July 30, 1858 — John Speke names Lake Victoria

A British explorer who, along with his fellow explorer Richard Burton, was among those to search for the source of the Nile, John Hanning Speke was the lucky one who actually found it. In 1856, he and Burton had journeyed to East Africa and worked their way inland looking for evidence of the Nile. They were the first Europeans to sight Lake Tanganyika, but that Burton fell ill.

Pressing on without him, Speke was the first European to find Lake Victoria, and named it in honour of his Queen. He returned to England before Burton, and became famous on the strength of this discovery, but history remembers Burton better (as he was a better writer, a more daring explorer, and a more shameless self-publicist). Speke is remembered in Uganda, one of the countries that the lake’s shores touch, with a mountain named after him.

John Hanning Speke (1827-64) RMG F8616 (cropped).jpg
By S. Hollyer; Southwell Brothers – http://collections.rmg.co.uk/collections/objects/386468, Public Domain, Link

As mentioned in:

Raid on Entebbe — The Mountain Goats

November 24, 1971 – D.B. Cooper hijacks a plane, gets the money, and is never heard from again

It is one of few truly great unsolved crimes. The facts are as follows:

The man who gave his name as ‘Dan Cooper’ (the ‘DB’ monicker is based on later errors in the media, but has become more widely known) boarded Flight 305 in Portland, Oregon, bound for Seattle. Using the threat of a bomb in his suitcase, Cooper hijacked the plane shortly after take off.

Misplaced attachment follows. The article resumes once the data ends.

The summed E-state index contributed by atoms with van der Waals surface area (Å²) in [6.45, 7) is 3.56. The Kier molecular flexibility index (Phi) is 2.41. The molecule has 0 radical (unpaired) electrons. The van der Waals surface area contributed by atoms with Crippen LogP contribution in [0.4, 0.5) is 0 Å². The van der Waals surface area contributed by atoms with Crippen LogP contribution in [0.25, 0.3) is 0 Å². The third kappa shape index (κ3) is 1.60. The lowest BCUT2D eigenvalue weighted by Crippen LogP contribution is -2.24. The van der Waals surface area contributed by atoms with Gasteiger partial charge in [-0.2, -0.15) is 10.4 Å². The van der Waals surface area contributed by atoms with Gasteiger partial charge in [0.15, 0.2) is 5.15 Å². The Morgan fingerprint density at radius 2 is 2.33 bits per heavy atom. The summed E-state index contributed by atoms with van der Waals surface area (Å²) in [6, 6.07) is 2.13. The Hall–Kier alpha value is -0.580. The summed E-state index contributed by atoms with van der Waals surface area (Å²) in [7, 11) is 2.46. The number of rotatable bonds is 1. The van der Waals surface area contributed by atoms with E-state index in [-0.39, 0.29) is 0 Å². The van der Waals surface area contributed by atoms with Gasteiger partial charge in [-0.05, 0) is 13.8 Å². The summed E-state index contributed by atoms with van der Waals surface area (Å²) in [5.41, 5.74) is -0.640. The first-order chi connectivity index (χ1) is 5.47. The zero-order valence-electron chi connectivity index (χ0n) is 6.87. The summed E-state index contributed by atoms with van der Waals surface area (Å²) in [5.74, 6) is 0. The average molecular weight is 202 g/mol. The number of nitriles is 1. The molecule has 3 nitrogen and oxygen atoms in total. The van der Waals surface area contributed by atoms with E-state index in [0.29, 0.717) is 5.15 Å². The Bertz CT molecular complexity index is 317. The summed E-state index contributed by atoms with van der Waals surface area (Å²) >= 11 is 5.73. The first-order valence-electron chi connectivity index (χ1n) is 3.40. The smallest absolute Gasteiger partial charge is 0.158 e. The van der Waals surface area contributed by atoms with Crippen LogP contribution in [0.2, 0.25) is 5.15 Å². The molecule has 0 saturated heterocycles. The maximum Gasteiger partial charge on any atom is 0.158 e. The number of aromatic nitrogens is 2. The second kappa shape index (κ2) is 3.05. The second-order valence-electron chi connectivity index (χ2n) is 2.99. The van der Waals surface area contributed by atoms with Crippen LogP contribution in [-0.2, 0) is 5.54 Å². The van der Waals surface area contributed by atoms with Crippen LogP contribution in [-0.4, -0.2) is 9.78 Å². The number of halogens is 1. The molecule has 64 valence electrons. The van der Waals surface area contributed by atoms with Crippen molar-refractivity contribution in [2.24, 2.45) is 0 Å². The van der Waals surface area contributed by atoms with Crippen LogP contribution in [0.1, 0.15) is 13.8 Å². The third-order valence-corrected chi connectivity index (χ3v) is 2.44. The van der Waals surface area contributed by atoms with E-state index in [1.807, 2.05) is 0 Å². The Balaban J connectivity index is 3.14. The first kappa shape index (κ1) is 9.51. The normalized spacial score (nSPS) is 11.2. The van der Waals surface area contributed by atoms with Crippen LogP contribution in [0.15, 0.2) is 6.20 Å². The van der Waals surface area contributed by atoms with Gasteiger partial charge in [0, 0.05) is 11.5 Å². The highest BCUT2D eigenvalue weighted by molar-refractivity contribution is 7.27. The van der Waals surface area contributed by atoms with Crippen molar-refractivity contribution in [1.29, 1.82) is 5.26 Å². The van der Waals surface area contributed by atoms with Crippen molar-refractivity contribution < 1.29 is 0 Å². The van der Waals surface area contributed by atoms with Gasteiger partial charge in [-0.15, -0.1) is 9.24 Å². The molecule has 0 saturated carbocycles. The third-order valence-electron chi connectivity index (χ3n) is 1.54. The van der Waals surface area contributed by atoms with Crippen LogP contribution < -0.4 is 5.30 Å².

It landed in Seattle, where Cooper released the passengers unharmed in exchange for his ransom demands being met: $200,000 in unmarked bills and 4 parachutes. After taking on these items, Cooper directed the crew to take off once more, and fly to Reno, Nevada.

During this second flight, he sent all the crew to the cockpit, and parachuted from the plane with the money. He was never apprehended, and although approximately $5000 was later found in the area that he parachuted into, nothing else ever was. Cooper has never been identified, and his true name may never be known. The FBI has stated that it believes him to have died upon landing, and decayed to nothing before he could be found. Of course, they also claimed that he was rude and abusive in conversations with them, which is at variance with the recollections of the crew members who heard these conversations, so it’s possible that the Bureau may be engaged in a certain amount of ass-covering.